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More than a destination: ‘Mountainkind’ invites the right kind of visitor

“We're not just trying to describe who we are; we're really using this brand to describe what behavior we're looking for.” - Dan Howard, VP of Communications, Park City Chamber of Commerce

PARK CITY, Utah — In a bold move to redefine tourism in Park City, the Park City Chamber of Commerce has unveiled its new brand, “Mountainkind,” to promote sustainable and conscious tourism. Dan Howard, Vice President of Communications for the Chamber, revealed the philosophy and meaning behind the rebranding, emphasizing a commitment to preserving the community and environment for generations to come.

“Mountainkind” is more than a catchy phrase or new logo; it’s a movement—a call to action, according to Howard. The Chamber has embraced a long-term vision that prioritizes quality of life for residents while cultivating a mindset of responsibility among tourists. Howard articulated the Chamber’s mission, saying, “Now’s the time to think about summer plans, and Park City is asking its tourists to visit with care and with consciousness this summer.”

Rebranding Tourism for Sustainability

The rebranding aligns with the Chamber’s 10-year Sustainable Tourism Plan, which was adopted two years ago and includes 83 activations, each designed to shape visitor behavior and promote a culture of sustainability. “Every single one of the 83 activations that are current in the sustainable tourism plan is a reflection of a behavior of Mountainkind,” Howard explained. This includes initiatives such as installing trail cameras to monitor congestion and promote visitor dispersion, expanding the free transit program to reduce carbon emissions, and encouraging adherence to the Leave No Trace principles.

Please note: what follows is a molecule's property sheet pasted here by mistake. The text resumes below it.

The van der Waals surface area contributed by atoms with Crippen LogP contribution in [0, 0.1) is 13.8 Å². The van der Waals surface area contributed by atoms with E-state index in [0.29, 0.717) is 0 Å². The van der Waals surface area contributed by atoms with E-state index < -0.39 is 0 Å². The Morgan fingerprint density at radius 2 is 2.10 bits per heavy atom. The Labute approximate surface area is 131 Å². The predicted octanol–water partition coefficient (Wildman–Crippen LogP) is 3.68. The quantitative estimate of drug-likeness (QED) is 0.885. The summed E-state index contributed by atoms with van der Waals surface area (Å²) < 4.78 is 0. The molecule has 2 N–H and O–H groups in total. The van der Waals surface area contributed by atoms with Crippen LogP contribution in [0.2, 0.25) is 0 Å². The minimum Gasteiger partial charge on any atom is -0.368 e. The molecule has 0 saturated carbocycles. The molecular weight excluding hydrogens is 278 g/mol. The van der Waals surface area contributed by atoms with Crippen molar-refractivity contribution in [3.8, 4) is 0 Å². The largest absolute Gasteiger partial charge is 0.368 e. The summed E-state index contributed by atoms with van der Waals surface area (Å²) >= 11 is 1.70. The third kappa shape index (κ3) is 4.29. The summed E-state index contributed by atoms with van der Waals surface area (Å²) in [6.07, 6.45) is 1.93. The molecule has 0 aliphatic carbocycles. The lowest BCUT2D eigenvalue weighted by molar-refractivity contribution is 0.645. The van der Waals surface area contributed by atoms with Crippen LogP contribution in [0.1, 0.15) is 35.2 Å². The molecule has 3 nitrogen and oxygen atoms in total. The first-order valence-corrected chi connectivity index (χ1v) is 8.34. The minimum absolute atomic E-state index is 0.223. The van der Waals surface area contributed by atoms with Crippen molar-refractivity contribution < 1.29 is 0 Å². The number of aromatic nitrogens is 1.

Top Shelf owner Casey Metzger.
Top Shelf owner Casey Metzger. Photo: Blake Peterson.

“Mountainkind to me has everything to do with Hospitality. There is something special about the connections you can create with people visiting our town. Sharing authentic experiences with people that come to play in your backyard is as fun for them, as it is for me. Hospitality is about how you make people feel, which is no different than what I consider being Mountainkind.” – Casey Metzger, Top Shelf Services

What Does ‘Mountainkind’ Mean?

At its core, “Mountainkind” embodies a set of values and behaviors expected from both visitors and residents. Howard detailed these principles: “It has to do with recycling, bringing your own water, leaving no trace—all of that is wrapped into what it means to be Mountainkind.” The brand is a natural extension of the sustainable tourism ethos, emphasizing mindfulness toward wildlife, trail etiquette, and eco-friendly transportation.

The new logo, dynamic and relatable, represents movement and progress. Howard said that it’s not just a symbol of Park City but a message to visitors that says,

“If you relate to this language and these priorities, then you are our kind of visitor.”

The Chamber aims to associate Park City with a behavior that visitors can take home with them—a commitment to sustainability that transcends mere words on a T-shirt or logo on a beanie.

Educating and Engaging